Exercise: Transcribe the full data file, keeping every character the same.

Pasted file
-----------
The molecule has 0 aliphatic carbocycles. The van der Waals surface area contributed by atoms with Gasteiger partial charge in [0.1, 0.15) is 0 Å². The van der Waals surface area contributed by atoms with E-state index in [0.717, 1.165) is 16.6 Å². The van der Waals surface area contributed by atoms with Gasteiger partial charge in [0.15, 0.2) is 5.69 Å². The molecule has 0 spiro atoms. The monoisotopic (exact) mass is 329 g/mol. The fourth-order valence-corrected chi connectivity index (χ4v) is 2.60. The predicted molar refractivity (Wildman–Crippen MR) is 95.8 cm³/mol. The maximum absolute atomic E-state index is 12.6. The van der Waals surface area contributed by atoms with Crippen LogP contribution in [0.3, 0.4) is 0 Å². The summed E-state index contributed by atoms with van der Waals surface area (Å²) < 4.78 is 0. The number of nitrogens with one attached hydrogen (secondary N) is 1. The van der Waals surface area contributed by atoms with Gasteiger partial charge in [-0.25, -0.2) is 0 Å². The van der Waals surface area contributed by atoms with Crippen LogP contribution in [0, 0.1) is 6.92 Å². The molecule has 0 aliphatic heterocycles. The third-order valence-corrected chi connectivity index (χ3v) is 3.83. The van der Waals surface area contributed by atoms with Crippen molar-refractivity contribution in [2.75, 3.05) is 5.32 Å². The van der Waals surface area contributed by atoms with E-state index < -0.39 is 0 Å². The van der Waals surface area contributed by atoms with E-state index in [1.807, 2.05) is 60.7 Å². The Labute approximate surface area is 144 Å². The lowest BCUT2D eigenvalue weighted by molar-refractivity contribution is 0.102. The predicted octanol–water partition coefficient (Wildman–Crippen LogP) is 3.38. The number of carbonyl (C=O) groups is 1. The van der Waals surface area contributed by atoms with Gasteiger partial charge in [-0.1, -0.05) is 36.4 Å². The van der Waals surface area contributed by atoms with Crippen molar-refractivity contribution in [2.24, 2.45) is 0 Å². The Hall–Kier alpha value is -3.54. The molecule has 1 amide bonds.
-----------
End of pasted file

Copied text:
The molecule has 0 aliphatic carbocycles. The van der Waals surface area contributed by atoms with Gasteiger partial charge in [0.1, 0.15) is 0 Å². The van der Waals surface area contributed by atoms with E-state index in [0.717, 1.165) is 16.6 Å². The van der Waals surface area contributed by atoms with Gasteiger partial charge in [0.15, 0.2) is 5.69 Å². The molecule has 0 spiro atoms. The monoisotopic (exact) mass is 329 g/mol. The fourth-order valence-corrected chi connectivity index (χ4v) is 2.60. The predicted molar refractivity (Wildman–Crippen MR) is 95.8 cm³/mol. The maximum absolute atomic E-state index is 12.6. The van der Waals surface area contributed by atoms with Crippen LogP contribution in [0.3, 0.4) is 0 Å². The summed E-state index contributed by atoms with van der Waals surface area (Å²) < 4.78 is 0. The number of nitrogens with one attached hydrogen (secondary N) is 1. The van der Waals surface area contributed by atoms with Gasteiger partial charge in [-0.25, -0.2) is 0 Å². The van der Waals surface area contributed by atoms with Crippen LogP contribution in [0, 0.1) is 6.92 Å². The molecule has 0 aliphatic heterocycles. The third-order valence-corrected chi connectivity index (χ3v) is 3.83. The van der Waals surface area contributed by atoms with Crippen molar-refractivity contribution in [2.75, 3.05) is 5.32 Å². The van der Waals surface area contributed by atoms with E-state index < -0.39 is 0 Å². The van der Waals surface area contributed by atoms with E-state index in [1.807, 2.05) is 60.7 Å². The Labute approximate surface area is 144 Å². The lowest BCUT2D eigenvalue weighted by molar-refractivity contribution is 0.102. The predicted octanol–water partition coefficient (Wildman–Crippen LogP) is 3.38. The number of carbonyl (C=O) groups is 1. The van der Waals surface area contributed by atoms with Gasteiger partial charge in [-0.1, -0.05) is 36.4 Å². The van der Waals surface area contributed by atoms with Crippen molar-refractivity contribution in [2.24, 2.45) is 0 Å². The Hall–Kier alpha value is -3.54. The molecule has 1 amide bonds.